FACTBOX: Obama's positions on trade

(Reuters) - President-elect Barack Obama has pledged to move ahead with the Doha round of world trade talks and to work to strengthen labor and environmental protections in the North American Free Trade Agreement.

Following are some of his positions on trade:

* North American Free Trade Agreement. Wants to work with the leaders of Canada and Mexico to amend the pact to strengthen labor and environmental protections.

* U.S.-Colombia Free Trade Agreement. Believes Colombia must do more to reduce murders and other violence against trade unionists before Congress votes on the pact.

* U.S.-Korea Free Trade Agreement. Wants to renegotiate the pact to strengthen “badly flawed” agricultural and manufacturing provisions that he says fail to adequately open South Korea’s market to U.S. exports.

* World Trade Talks. Says would work to complete a Doha agreement that would increase U.S. exports, support good jobs in America, strengthen the rules-based multilateral system, and advance development of the world’s poorest countries.

* Trade Enforcement. Believes the United States needs to be more aggressive in filing cases against the World Trade Organization against countries that violate global trade rules to keep out U.S. goods.

* Retraining. Wants to update the federal Trade Adjustment Assistance program by extending it to service industries, creating flexible education accounts to help workers retrain, and providing retraining assistance for workers vulnerable to dislocation before they lose their jobs.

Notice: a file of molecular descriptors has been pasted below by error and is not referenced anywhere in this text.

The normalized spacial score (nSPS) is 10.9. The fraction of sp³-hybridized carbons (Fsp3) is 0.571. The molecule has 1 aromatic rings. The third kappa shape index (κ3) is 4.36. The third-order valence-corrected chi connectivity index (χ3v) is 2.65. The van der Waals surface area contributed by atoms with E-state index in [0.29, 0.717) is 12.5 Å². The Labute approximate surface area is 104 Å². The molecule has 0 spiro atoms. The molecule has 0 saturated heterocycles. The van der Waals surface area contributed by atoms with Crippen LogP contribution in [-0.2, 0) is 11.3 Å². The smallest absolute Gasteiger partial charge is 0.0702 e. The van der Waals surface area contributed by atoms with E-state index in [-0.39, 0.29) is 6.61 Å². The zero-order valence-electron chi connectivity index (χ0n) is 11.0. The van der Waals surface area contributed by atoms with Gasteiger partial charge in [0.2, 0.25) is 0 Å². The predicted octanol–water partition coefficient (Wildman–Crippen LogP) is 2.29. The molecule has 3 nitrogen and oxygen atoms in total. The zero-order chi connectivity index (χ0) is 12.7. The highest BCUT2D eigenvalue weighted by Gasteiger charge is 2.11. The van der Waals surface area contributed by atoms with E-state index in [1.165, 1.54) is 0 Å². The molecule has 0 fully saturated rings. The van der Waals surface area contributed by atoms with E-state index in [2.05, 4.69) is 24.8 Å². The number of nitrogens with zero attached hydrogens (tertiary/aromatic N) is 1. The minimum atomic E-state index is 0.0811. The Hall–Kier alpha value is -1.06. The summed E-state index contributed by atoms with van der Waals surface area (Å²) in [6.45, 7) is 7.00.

* China. Favors stronger action, including possible U.S. cases at the World Trade Organization, to pressure Beijing on trade and currency practices that hamper U.S. exports.

* Fast track. Wants to revamp “fast track” trade negotiating authority to give Congress a greater role in selecting countries for free trade talks.

* Labor. Wants all trade agreements, including the WTO, to include binding obligations protecting the right to collective bargaining and other core labor standards recognize by the International Labor Organization.

* Environment. Wants to add binding environmental standards to trade agreements so companies from one country can not gain an economic advantage by destroying the environment.

* Immigration. Supports additional personnel and other resources on the border to stop illegal immigration and promises to crack down on employers who hire undocumented immigrants. Favors reforms that allow more foreign workers to legally enter the country to meet demands for jobs that U.S. employers cannot fill. Supports requiring undocumented immigrants who are in good standing to pay a fine, pay taxes, learn English, and go to the back of the line for the opportunity to become citizens.

Editing by Bill Trott and Eric Walsh